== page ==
55. Pol S 409

    Pol S 409: Political Game Theory

    Prof. Urbatsch • TBD

    Application of economics to political science in the study of nonmarket decision-making. Behavior of bureaucrats, elected officials, and voters. Market failure, collective action, representative democracies, direct democracies, logrolling, voter paradoxes, and game theory.

  56. Pol S 413

    Pol S 413: Intergovernmental Relations

    Prof. Shelley • TBD

    Theories and practices of the American federal system. Politics and policy making among federal, state, and local governments.

  57. Pol S 419

    Pol S 419: The Judiciary

    Prof. Waggoner • TR 11:00–12:15

    What does it take to be a judge? This class explores how judges are chosen and how they interpret laws, including ideological frameworks like originalism and what “judicial activism” means.

  58. Pol S 420

    Pol S 420: Constitutional Law

    Prof. Deam • MWF 2:15–3:05

    The interpretation of the United States Constitution develops one legal ruling at a time judicial action. How do judges make these rules, and what do their decisions about Constitutional mean for government and society?

  59. Pol S 421

    Pol S 421: Constitutional Freedoms

    Prof. Deam • MWF 2:15–3:05

    The Supreme Court has spent decades interpreting the protections that the Bill of Rights provides against invasions by the federal and state governments. Learn about the most important constitutional provisions and rulings relating to rights regarding religion, speech, privacy, discrimination, and criminal justice.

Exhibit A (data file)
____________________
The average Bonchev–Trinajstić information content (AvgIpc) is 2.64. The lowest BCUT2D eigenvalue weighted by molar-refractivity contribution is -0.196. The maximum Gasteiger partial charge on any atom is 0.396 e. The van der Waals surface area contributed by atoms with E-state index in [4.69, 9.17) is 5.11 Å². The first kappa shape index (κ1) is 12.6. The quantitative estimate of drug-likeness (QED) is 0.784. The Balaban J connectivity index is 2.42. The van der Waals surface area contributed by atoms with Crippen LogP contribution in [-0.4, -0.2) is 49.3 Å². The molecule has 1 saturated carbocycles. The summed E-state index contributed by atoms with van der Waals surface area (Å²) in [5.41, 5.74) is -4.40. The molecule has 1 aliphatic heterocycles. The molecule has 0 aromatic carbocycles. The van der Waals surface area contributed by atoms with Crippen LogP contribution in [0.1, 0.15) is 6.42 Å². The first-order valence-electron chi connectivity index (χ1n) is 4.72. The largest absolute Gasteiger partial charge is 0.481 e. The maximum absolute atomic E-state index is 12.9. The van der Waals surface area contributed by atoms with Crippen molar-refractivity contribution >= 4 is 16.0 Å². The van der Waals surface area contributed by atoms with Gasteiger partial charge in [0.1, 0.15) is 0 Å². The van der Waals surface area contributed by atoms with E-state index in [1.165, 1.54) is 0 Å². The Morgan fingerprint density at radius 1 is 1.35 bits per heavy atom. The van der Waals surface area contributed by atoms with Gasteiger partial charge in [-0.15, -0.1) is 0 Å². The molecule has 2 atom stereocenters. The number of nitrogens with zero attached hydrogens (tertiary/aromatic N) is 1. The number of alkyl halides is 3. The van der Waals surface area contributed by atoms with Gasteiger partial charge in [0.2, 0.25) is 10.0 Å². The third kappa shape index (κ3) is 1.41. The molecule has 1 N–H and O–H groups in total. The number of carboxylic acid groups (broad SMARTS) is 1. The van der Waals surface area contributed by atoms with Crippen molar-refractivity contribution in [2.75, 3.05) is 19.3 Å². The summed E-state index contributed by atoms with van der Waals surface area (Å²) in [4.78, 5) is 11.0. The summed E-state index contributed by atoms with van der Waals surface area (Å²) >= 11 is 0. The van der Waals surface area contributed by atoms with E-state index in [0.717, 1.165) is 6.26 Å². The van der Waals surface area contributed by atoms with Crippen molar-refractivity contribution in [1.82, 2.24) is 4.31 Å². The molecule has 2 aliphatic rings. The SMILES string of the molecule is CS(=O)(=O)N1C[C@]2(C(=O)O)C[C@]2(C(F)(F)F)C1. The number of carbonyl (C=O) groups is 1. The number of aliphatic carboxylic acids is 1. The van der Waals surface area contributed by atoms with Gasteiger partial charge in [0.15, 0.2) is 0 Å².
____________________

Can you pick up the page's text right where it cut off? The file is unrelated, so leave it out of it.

60. Pol S 422

    Pol S 422: International Law

    Prof. Ren • TBD

    Legal aspects of international activities: state jurisdiction over territories and subjects, law of the sea, use of force, and judicial settlement of international disputes.

  61. Pol S 430

    Pol S 430: Foundations of Western Political Thought

    Prof. Tuckness • TR 11:00–12:15

    Ideas from the ancient Greeks to Renaissance shaped the ways that the writers of modern constitutions, and indeed jurists and philosophers today, think about politics and right. Immerse yourself in these texts as they grapple with the biggest ideas of politics, like justice, freedom, virtue, and power.

  62. Pol S 431

    Pol S 431: Modern Political Thought

    Prof. Tuckness • TBD

    Study of original texts in political thought ranging from the Reformation to the French Revolution and its aftermath. Topics such as justice, freedom, rights, democracy, toleration, property, power, skepticism, and normative views of international politics.

  63. Pol S 443

    Pol S 443: Energy Policy

    Prof. Wang • MWF 8:50–9:40